Near-Earth Objects: Finding Them before They Find Us

By Donald K. Yeomans | Go to book overview

CHAPTER 8
Near-Earth Objects as Threats to Earth

What happens if a big asteroid hits Earth? Judging from
realistic simulations involving a sledgehammer and a common
laboratory frog, we can assume it will be pretty bad.
—Dave Barry


A Hard Rain Is Falling

More than one hundred tons of near-Earth object material pummels the Earth daily. Fortunately, the vast majority of this material is dust and pebbles that are too small to survive passage through our thin atmosphere.1 Just as hammer blows to a brick and the resulting fragments produce far more small particles than large ones, the continued collisions of near-Earth objects with other asteroids in interplanetary space over millions of years produces far more small ones than large ones. For example, there are thought to be about a thousand nearEarth objects larger than one kilometer in diameter but more than one million near-Earth objects larger than thirty meters.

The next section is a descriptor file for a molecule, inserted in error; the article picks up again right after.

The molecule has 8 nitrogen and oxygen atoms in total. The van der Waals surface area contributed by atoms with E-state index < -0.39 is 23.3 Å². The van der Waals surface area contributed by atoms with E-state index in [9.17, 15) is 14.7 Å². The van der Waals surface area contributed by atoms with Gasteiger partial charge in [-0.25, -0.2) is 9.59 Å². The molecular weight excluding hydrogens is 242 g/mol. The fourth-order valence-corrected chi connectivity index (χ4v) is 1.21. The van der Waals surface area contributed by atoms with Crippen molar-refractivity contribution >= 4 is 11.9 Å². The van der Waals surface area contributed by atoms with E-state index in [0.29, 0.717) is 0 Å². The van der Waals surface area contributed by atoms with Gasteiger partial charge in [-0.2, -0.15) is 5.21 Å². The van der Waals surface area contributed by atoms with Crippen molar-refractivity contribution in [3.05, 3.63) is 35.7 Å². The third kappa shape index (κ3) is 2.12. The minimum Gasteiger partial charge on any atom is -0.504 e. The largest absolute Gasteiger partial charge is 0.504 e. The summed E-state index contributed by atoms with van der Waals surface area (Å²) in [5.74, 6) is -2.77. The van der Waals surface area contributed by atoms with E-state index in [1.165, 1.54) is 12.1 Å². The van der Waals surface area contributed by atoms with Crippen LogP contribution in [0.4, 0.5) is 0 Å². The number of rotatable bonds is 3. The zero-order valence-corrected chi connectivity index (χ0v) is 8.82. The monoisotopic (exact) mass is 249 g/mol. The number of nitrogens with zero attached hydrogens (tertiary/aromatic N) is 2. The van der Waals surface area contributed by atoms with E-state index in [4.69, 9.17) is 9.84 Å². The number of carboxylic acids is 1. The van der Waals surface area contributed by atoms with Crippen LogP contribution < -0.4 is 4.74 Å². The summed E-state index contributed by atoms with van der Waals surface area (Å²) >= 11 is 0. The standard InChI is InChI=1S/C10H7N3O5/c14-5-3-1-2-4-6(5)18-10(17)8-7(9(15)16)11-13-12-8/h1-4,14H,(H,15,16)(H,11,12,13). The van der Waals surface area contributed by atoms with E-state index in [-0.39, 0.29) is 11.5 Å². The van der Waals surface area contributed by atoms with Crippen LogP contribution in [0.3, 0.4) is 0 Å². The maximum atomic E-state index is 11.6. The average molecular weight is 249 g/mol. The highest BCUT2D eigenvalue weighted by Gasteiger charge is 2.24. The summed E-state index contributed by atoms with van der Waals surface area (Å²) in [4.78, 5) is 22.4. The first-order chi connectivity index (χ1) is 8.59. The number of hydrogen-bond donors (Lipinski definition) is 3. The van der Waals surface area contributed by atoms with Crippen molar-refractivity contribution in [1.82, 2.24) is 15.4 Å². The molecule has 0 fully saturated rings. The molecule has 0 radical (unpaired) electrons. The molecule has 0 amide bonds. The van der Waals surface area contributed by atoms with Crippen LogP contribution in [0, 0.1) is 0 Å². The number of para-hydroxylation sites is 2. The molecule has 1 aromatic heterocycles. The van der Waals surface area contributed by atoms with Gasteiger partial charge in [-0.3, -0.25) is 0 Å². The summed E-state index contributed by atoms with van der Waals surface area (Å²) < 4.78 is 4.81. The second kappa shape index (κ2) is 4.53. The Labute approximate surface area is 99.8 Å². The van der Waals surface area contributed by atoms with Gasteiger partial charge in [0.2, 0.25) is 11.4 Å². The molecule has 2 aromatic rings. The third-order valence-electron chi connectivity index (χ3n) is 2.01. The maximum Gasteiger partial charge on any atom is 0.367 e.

Many of the interplanetary dust and sand-sized particles that rain down upon the Earth daily result in the harmless meteors, or shooting stars, that are so enjoyable to watch in the night sky. Occasionally

1 If the Earth were reduced in size to that of an apple, the thickness of almost our entire atmosphere would be that of the apple's skin. It is only this thin, fragile atmosphere that keeps Earth habitable.

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